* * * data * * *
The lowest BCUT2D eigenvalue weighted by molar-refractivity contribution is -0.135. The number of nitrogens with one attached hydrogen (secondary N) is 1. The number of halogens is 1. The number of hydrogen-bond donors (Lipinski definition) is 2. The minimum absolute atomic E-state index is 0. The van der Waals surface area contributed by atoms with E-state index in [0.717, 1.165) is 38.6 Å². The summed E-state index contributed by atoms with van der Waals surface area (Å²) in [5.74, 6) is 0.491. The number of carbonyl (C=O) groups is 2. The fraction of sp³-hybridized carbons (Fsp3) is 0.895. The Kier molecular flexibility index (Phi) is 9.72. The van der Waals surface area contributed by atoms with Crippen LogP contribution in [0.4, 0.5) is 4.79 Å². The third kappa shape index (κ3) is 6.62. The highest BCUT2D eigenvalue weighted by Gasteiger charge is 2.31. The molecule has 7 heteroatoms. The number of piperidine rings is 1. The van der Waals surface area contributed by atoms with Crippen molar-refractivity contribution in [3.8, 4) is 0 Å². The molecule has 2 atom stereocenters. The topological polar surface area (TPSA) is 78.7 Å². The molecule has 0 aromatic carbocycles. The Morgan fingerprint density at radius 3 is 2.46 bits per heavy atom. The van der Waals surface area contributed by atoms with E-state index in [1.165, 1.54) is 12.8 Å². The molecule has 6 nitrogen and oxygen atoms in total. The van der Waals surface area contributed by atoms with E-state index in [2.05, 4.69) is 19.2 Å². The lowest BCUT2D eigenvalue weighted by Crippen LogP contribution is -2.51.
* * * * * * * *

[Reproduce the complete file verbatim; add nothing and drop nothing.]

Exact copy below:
The lowest BCUT2D eigenvalue weighted by molar-refractivity contribution is -0.135. The number of nitrogens with one attached hydrogen (secondary N) is 1. The number of halogens is 1. The number of hydrogen-bond donors (Lipinski definition) is 2. The minimum absolute atomic E-state index is 0. The van der Waals surface area contributed by atoms with E-state index in [0.717, 1.165) is 38.6 Å². The summed E-state index contributed by atoms with van der Waals surface area (Å²) in [5.74, 6) is 0.491. The number of carbonyl (C=O) groups is 2. The fraction of sp³-hybridized carbons (Fsp3) is 0.895. The Kier molecular flexibility index (Phi) is 9.72. The van der Waals surface area contributed by atoms with Crippen LogP contribution in [0.4, 0.5) is 4.79 Å². The third kappa shape index (κ3) is 6.62. The highest BCUT2D eigenvalue weighted by Gasteiger charge is 2.31. The molecule has 7 heteroatoms. The number of piperidine rings is 1. The van der Waals surface area contributed by atoms with Crippen molar-refractivity contribution in [3.8, 4) is 0 Å². The molecule has 2 atom stereocenters. The topological polar surface area (TPSA) is 78.7 Å². The molecule has 0 aromatic carbocycles. The Morgan fingerprint density at radius 3 is 2.46 bits per heavy atom. The van der Waals surface area contributed by atoms with E-state index in [1.165, 1.54) is 12.8 Å². The molecule has 6 nitrogen and oxygen atoms in total. The van der Waals surface area contributed by atoms with E-state index in [2.05, 4.69) is 19.2 Å². The lowest BCUT2D eigenvalue weighted by Crippen LogP contribution is -2.51.